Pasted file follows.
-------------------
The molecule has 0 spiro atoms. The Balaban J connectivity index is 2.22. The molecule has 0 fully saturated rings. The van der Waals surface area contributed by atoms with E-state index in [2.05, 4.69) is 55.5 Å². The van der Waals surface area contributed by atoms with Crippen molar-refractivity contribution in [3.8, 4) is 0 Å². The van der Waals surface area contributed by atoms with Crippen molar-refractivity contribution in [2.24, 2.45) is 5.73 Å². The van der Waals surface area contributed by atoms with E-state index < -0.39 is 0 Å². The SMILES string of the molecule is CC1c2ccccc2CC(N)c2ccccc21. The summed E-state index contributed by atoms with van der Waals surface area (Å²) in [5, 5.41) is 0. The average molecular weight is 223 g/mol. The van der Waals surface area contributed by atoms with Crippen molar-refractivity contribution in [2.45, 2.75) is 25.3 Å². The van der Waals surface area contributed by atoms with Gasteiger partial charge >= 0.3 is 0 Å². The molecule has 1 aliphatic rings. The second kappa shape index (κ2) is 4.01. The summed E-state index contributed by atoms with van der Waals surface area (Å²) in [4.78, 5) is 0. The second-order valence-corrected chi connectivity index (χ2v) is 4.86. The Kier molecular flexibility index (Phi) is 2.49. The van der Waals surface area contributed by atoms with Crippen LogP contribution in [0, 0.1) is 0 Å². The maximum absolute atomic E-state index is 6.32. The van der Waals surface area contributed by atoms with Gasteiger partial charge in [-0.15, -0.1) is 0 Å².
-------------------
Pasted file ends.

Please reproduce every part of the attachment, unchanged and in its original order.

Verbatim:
The molecule has 0 spiro atoms. The Balaban J connectivity index is 2.22. The molecule has 0 fully saturated rings. The van der Waals surface area contributed by atoms with E-state index in [2.05, 4.69) is 55.5 Å². The van der Waals surface area contributed by atoms with Crippen molar-refractivity contribution in [3.8, 4) is 0 Å². The van der Waals surface area contributed by atoms with Crippen molar-refractivity contribution in [2.24, 2.45) is 5.73 Å². The van der Waals surface area contributed by atoms with E-state index < -0.39 is 0 Å². The SMILES string of the molecule is CC1c2ccccc2CC(N)c2ccccc21. The summed E-state index contributed by atoms with van der Waals surface area (Å²) in [5, 5.41) is 0. The average molecular weight is 223 g/mol. The van der Waals surface area contributed by atoms with Crippen molar-refractivity contribution in [2.45, 2.75) is 25.3 Å². The van der Waals surface area contributed by atoms with Gasteiger partial charge >= 0.3 is 0 Å². The molecule has 1 aliphatic rings. The second kappa shape index (κ2) is 4.01. The summed E-state index contributed by atoms with van der Waals surface area (Å²) in [4.78, 5) is 0. The second-order valence-corrected chi connectivity index (χ2v) is 4.86. The Kier molecular flexibility index (Phi) is 2.49. The van der Waals surface area contributed by atoms with Crippen LogP contribution in [0, 0.1) is 0 Å². The maximum absolute atomic E-state index is 6.32. The van der Waals surface area contributed by atoms with Gasteiger partial charge in [-0.15, -0.1) is 0 Å².